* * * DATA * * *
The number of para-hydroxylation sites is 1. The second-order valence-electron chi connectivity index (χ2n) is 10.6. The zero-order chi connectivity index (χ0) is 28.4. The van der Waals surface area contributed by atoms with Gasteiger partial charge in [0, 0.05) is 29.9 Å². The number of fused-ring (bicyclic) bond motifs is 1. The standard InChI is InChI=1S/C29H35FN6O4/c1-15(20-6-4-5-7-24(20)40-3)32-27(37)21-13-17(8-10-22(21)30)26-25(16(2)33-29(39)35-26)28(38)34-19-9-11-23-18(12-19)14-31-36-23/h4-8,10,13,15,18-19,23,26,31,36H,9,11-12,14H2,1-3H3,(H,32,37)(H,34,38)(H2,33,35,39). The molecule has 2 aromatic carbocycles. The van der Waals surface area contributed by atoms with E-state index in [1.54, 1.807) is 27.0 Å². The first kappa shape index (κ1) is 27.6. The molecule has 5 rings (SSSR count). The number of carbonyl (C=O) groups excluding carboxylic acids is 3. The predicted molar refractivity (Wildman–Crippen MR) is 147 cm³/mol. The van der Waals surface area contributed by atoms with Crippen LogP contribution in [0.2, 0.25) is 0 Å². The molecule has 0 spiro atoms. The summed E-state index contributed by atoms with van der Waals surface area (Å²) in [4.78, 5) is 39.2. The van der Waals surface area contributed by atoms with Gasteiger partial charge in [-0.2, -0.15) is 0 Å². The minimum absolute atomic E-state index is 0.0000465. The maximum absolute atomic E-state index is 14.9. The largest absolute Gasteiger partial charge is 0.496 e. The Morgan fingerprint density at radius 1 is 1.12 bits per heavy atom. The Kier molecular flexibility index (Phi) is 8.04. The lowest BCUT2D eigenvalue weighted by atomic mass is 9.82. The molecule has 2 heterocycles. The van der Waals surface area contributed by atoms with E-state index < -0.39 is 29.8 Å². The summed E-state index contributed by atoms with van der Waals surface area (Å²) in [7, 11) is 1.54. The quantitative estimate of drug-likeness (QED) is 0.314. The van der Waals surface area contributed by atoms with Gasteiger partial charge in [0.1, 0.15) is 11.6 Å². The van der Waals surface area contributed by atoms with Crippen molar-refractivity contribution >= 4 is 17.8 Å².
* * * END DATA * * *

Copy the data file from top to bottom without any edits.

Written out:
The number of para-hydroxylation sites is 1. The second-order valence-electron chi connectivity index (χ2n) is 10.6. The zero-order chi connectivity index (χ0) is 28.4. The van der Waals surface area contributed by atoms with Gasteiger partial charge in [0, 0.05) is 29.9 Å². The number of fused-ring (bicyclic) bond motifs is 1. The standard InChI is InChI=1S/C29H35FN6O4/c1-15(20-6-4-5-7-24(20)40-3)32-27(37)21-13-17(8-10-22(21)30)26-25(16(2)33-29(39)35-26)28(38)34-19-9-11-23-18(12-19)14-31-36-23/h4-8,10,13,15,18-19,23,26,31,36H,9,11-12,14H2,1-3H3,(H,32,37)(H,34,38)(H2,33,35,39). The molecule has 2 aromatic carbocycles. The van der Waals surface area contributed by atoms with E-state index in [1.54, 1.807) is 27.0 Å². The first kappa shape index (κ1) is 27.6. The molecule has 5 rings (SSSR count). The number of carbonyl (C=O) groups excluding carboxylic acids is 3. The predicted molar refractivity (Wildman–Crippen MR) is 147 cm³/mol. The van der Waals surface area contributed by atoms with Crippen LogP contribution in [0.2, 0.25) is 0 Å². The molecule has 0 spiro atoms. The summed E-state index contributed by atoms with van der Waals surface area (Å²) in [4.78, 5) is 39.2. The van der Waals surface area contributed by atoms with Gasteiger partial charge in [-0.2, -0.15) is 0 Å². The minimum absolute atomic E-state index is 0.0000465. The maximum absolute atomic E-state index is 14.9. The largest absolute Gasteiger partial charge is 0.496 e. The Morgan fingerprint density at radius 1 is 1.12 bits per heavy atom. The Kier molecular flexibility index (Phi) is 8.04. The lowest BCUT2D eigenvalue weighted by atomic mass is 9.82. The molecule has 2 heterocycles. The van der Waals surface area contributed by atoms with E-state index < -0.39 is 29.8 Å². The summed E-state index contributed by atoms with van der Waals surface area (Å²) in [7, 11) is 1.54. The quantitative estimate of drug-likeness (QED) is 0.314. The van der Waals surface area contributed by atoms with Gasteiger partial charge in [0.1, 0.15) is 11.6 Å². The van der Waals surface area contributed by atoms with Crippen molar-refractivity contribution >= 4 is 17.8 Å².